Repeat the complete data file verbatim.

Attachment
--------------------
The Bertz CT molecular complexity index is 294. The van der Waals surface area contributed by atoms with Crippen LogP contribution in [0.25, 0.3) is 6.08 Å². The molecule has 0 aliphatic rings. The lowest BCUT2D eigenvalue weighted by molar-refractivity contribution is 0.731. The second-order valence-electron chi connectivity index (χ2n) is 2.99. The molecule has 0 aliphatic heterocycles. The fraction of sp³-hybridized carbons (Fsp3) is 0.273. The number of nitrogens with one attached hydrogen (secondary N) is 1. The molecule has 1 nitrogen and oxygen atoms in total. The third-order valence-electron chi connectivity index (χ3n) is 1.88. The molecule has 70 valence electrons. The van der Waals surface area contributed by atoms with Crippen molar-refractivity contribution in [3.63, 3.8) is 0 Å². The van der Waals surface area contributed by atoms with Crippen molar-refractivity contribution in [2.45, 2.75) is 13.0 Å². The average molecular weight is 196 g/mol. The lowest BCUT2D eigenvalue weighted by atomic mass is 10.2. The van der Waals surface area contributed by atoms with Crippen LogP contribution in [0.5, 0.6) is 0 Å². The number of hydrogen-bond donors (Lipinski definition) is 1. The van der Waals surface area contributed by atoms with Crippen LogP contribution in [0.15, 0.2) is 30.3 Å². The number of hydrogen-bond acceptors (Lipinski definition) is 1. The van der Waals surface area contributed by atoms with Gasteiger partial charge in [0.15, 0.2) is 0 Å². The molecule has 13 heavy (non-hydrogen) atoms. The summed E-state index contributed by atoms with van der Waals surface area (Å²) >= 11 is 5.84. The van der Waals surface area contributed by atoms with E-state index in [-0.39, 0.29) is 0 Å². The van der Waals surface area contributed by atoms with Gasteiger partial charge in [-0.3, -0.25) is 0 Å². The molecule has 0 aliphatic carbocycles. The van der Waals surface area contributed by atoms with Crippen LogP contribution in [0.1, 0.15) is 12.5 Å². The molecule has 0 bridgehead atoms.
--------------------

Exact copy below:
The Bertz CT molecular complexity index is 294. The van der Waals surface area contributed by atoms with Crippen LogP contribution in [0.25, 0.3) is 6.08 Å². The molecule has 0 aliphatic rings. The lowest BCUT2D eigenvalue weighted by molar-refractivity contribution is 0.731. The second-order valence-electron chi connectivity index (χ2n) is 2.99. The molecule has 0 aliphatic heterocycles. The fraction of sp³-hybridized carbons (Fsp3) is 0.273. The number of nitrogens with one attached hydrogen (secondary N) is 1. The molecule has 1 nitrogen and oxygen atoms in total. The third-order valence-electron chi connectivity index (χ3n) is 1.88. The molecule has 70 valence electrons. The van der Waals surface area contributed by atoms with Crippen molar-refractivity contribution in [3.63, 3.8) is 0 Å². The van der Waals surface area contributed by atoms with Crippen molar-refractivity contribution in [2.45, 2.75) is 13.0 Å². The average molecular weight is 196 g/mol. The lowest BCUT2D eigenvalue weighted by atomic mass is 10.2. The van der Waals surface area contributed by atoms with Crippen LogP contribution in [0.5, 0.6) is 0 Å². The number of hydrogen-bond donors (Lipinski definition) is 1. The van der Waals surface area contributed by atoms with Crippen LogP contribution in [0.15, 0.2) is 30.3 Å². The number of hydrogen-bond acceptors (Lipinski definition) is 1. The van der Waals surface area contributed by atoms with Gasteiger partial charge in [0.15, 0.2) is 0 Å². The molecule has 13 heavy (non-hydrogen) atoms. The summed E-state index contributed by atoms with van der Waals surface area (Å²) >= 11 is 5.84. The van der Waals surface area contributed by atoms with E-state index in [-0.39, 0.29) is 0 Å². The van der Waals surface area contributed by atoms with Gasteiger partial charge in [-0.3, -0.25) is 0 Å². The molecule has 0 aliphatic carbocycles. The van der Waals surface area contributed by atoms with Crippen LogP contribution in [0.1, 0.15) is 12.5 Å². The molecule has 0 bridgehead atoms.